Andrea Nelson : The largest crisis that I have faced as a leader, without question was the Covid-19 pandemic. When the country shutdown March 2020 we watched hundreds of hospitals and clinics close their doors, close emergency rooms without knowing what would happen next. Our business had always been centered around brick and mortar office locations, we were now operating 100% work from home. Our employees were trying to figure out how to care for children who schools and day care were closed, they were home schooling their children, the grocery store shelves were empty. Some of our folks were losing family members to Covid-19. We took a beat understanding that we needed to stabilize our employees first. We needed them to be able to figure out how they were going to manage the day to day, then we would figure out the business.
By August 2020 it became apparent that the medical needs had shifted. We were seeing needs in tent hospitals in Central Park, stadium hospitals in Texas and triage units being set up in open spaces near hospitals along the southern borders of the United States. We also saw that not only were the needs incredibly high, but they were concentrated in Critical Care, Anes, CRNA and Pulmonology to care for those on respirators fighting for their lives.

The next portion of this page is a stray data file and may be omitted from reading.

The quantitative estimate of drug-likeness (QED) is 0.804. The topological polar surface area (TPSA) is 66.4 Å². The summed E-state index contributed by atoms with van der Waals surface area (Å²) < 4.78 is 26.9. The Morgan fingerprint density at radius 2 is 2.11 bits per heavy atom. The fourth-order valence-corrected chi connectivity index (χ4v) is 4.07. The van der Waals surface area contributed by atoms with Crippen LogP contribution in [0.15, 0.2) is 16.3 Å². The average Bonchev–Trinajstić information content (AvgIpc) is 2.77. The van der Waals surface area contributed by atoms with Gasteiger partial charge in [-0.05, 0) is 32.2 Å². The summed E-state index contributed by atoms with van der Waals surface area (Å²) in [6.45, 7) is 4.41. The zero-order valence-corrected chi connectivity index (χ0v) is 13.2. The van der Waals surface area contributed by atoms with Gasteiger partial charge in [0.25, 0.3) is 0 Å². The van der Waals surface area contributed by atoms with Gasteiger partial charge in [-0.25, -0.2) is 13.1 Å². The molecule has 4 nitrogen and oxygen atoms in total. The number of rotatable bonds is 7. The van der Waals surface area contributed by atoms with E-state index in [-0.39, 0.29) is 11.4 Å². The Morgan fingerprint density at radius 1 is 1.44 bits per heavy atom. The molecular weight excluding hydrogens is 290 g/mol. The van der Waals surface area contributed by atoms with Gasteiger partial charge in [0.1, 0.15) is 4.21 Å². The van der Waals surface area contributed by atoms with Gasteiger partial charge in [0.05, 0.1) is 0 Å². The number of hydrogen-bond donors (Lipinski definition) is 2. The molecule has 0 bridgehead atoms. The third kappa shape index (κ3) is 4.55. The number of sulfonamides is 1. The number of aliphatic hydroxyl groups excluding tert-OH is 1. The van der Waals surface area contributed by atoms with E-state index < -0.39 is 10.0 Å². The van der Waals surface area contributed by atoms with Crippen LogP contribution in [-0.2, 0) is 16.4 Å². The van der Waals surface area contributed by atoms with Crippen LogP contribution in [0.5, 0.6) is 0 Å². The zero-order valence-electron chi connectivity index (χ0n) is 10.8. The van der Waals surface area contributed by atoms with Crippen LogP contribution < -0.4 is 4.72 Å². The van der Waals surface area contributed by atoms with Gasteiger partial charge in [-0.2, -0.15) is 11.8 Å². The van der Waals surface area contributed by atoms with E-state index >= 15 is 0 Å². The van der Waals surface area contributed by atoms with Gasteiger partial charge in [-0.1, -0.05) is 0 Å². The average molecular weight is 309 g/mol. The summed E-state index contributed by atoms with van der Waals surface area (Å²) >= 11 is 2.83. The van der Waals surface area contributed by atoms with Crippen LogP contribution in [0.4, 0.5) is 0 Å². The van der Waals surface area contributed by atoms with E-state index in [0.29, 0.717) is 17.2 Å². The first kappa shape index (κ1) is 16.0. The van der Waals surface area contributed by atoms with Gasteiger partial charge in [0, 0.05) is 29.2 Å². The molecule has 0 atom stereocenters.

In some of the hardest hit areas, like our Indian Health facilities there were thousands of patients contracting the virus, no PPE available in the community and no specialist available locally to care for a very impacted patient population without many resources. They did not have running water, electricity or anyway to help stop the spread of infection. People were dying by the thousands.
At VISTA we immediately deployed all of our employees towards recruiting and placing the most high demand specialties in the highest need locations. We worked seven days a week for months.
The most incredible impact was in August 2020 we had 6 Critical Care physicians who regularly worked for VISTA. By October we had recruited and placed over 200 Critical Care physicians in the highest need communities. Their selfless work saved hundreds and hundred lives. We were also able to secure PPE for our underserved partners that were fighting for the people in their communities. We shipped hundreds of thousands of masks to the Navajo Nation to be deployed in various outreach programs to some of the most remote and underserved locations in the country.